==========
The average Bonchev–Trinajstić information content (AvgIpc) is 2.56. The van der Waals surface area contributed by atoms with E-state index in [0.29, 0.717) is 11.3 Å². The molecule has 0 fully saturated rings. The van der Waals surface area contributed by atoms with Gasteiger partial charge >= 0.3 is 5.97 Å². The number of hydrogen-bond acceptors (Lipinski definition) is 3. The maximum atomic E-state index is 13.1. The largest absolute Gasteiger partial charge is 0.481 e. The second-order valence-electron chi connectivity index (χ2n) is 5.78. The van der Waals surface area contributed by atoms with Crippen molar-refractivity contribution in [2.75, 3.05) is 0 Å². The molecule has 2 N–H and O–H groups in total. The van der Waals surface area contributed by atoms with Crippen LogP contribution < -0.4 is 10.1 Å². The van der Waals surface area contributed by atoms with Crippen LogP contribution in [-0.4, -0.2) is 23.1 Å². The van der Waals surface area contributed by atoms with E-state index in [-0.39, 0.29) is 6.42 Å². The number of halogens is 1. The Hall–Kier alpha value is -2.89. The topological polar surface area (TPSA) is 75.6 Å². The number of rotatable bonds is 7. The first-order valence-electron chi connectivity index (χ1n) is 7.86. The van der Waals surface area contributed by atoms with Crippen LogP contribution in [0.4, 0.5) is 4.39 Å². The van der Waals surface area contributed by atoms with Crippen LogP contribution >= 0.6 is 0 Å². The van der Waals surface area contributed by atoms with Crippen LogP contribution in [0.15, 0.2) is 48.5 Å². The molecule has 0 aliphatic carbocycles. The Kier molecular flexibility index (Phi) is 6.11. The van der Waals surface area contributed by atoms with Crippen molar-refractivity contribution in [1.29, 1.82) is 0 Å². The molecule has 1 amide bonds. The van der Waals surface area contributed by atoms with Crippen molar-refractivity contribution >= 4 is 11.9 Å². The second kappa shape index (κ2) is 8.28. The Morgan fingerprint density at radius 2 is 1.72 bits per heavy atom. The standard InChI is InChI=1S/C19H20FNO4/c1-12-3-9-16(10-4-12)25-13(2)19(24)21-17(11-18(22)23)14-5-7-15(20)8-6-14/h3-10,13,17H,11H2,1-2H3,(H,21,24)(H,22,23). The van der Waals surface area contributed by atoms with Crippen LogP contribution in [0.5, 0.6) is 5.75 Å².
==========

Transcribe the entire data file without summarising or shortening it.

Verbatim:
The average Bonchev–Trinajstić information content (AvgIpc) is 2.56. The van der Waals surface area contributed by atoms with E-state index in [0.29, 0.717) is 11.3 Å². The molecule has 0 fully saturated rings. The van der Waals surface area contributed by atoms with Gasteiger partial charge >= 0.3 is 5.97 Å². The number of hydrogen-bond acceptors (Lipinski definition) is 3. The maximum atomic E-state index is 13.1. The largest absolute Gasteiger partial charge is 0.481 e. The second-order valence-electron chi connectivity index (χ2n) is 5.78. The van der Waals surface area contributed by atoms with Crippen molar-refractivity contribution in [2.75, 3.05) is 0 Å². The molecule has 2 N–H and O–H groups in total. The van der Waals surface area contributed by atoms with Crippen LogP contribution < -0.4 is 10.1 Å². The van der Waals surface area contributed by atoms with Crippen LogP contribution in [-0.4, -0.2) is 23.1 Å². The van der Waals surface area contributed by atoms with E-state index in [-0.39, 0.29) is 6.42 Å². The number of halogens is 1. The Hall–Kier alpha value is -2.89. The topological polar surface area (TPSA) is 75.6 Å². The number of rotatable bonds is 7. The first-order valence-electron chi connectivity index (χ1n) is 7.86. The van der Waals surface area contributed by atoms with Crippen LogP contribution in [0.4, 0.5) is 4.39 Å². The van der Waals surface area contributed by atoms with Crippen LogP contribution >= 0.6 is 0 Å². The van der Waals surface area contributed by atoms with Crippen LogP contribution in [0.15, 0.2) is 48.5 Å². The molecule has 0 aliphatic carbocycles. The Kier molecular flexibility index (Phi) is 6.11. The van der Waals surface area contributed by atoms with Crippen molar-refractivity contribution in [1.29, 1.82) is 0 Å². The molecule has 1 amide bonds. The van der Waals surface area contributed by atoms with Crippen molar-refractivity contribution >= 4 is 11.9 Å². The second kappa shape index (κ2) is 8.28. The Morgan fingerprint density at radius 2 is 1.72 bits per heavy atom. The standard InChI is InChI=1S/C19H20FNO4/c1-12-3-9-16(10-4-12)25-13(2)19(24)21-17(11-18(22)23)14-5-7-15(20)8-6-14/h3-10,13,17H,11H2,1-2H3,(H,21,24)(H,22,23). The van der Waals surface area contributed by atoms with Crippen LogP contribution in [0.5, 0.6) is 5.75 Å².